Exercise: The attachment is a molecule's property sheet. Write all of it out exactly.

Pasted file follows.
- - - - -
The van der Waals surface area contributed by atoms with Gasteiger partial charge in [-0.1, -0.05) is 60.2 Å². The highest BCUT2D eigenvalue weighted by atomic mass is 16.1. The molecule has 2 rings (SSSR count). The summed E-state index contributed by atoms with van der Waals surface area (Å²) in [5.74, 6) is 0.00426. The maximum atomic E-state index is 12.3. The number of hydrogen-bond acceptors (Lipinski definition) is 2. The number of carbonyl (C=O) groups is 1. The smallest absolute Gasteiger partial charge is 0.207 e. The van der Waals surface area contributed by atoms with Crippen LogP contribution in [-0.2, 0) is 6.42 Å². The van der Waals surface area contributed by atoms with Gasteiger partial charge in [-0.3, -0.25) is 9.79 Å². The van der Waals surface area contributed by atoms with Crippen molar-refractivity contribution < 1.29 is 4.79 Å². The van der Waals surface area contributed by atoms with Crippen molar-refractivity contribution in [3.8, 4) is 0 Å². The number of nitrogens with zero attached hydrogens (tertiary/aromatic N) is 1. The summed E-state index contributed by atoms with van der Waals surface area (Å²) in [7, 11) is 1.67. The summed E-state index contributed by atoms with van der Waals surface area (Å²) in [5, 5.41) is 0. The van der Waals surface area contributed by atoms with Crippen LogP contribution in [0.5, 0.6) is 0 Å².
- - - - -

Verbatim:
The van der Waals surface area contributed by atoms with Gasteiger partial charge in [-0.1, -0.05) is 60.2 Å². The highest BCUT2D eigenvalue weighted by atomic mass is 16.1. The molecule has 2 rings (SSSR count). The summed E-state index contributed by atoms with van der Waals surface area (Å²) in [5.74, 6) is 0.00426. The maximum atomic E-state index is 12.3. The number of hydrogen-bond acceptors (Lipinski definition) is 2. The number of carbonyl (C=O) groups is 1. The smallest absolute Gasteiger partial charge is 0.207 e. The van der Waals surface area contributed by atoms with Crippen LogP contribution in [-0.2, 0) is 6.42 Å². The van der Waals surface area contributed by atoms with Gasteiger partial charge in [-0.3, -0.25) is 9.79 Å². The van der Waals surface area contributed by atoms with Crippen molar-refractivity contribution < 1.29 is 4.79 Å². The van der Waals surface area contributed by atoms with Crippen molar-refractivity contribution in [3.8, 4) is 0 Å². The number of nitrogens with zero attached hydrogens (tertiary/aromatic N) is 1. The summed E-state index contributed by atoms with van der Waals surface area (Å²) in [7, 11) is 1.67. The summed E-state index contributed by atoms with van der Waals surface area (Å²) in [5, 5.41) is 0. The van der Waals surface area contributed by atoms with Crippen LogP contribution in [0.5, 0.6) is 0 Å².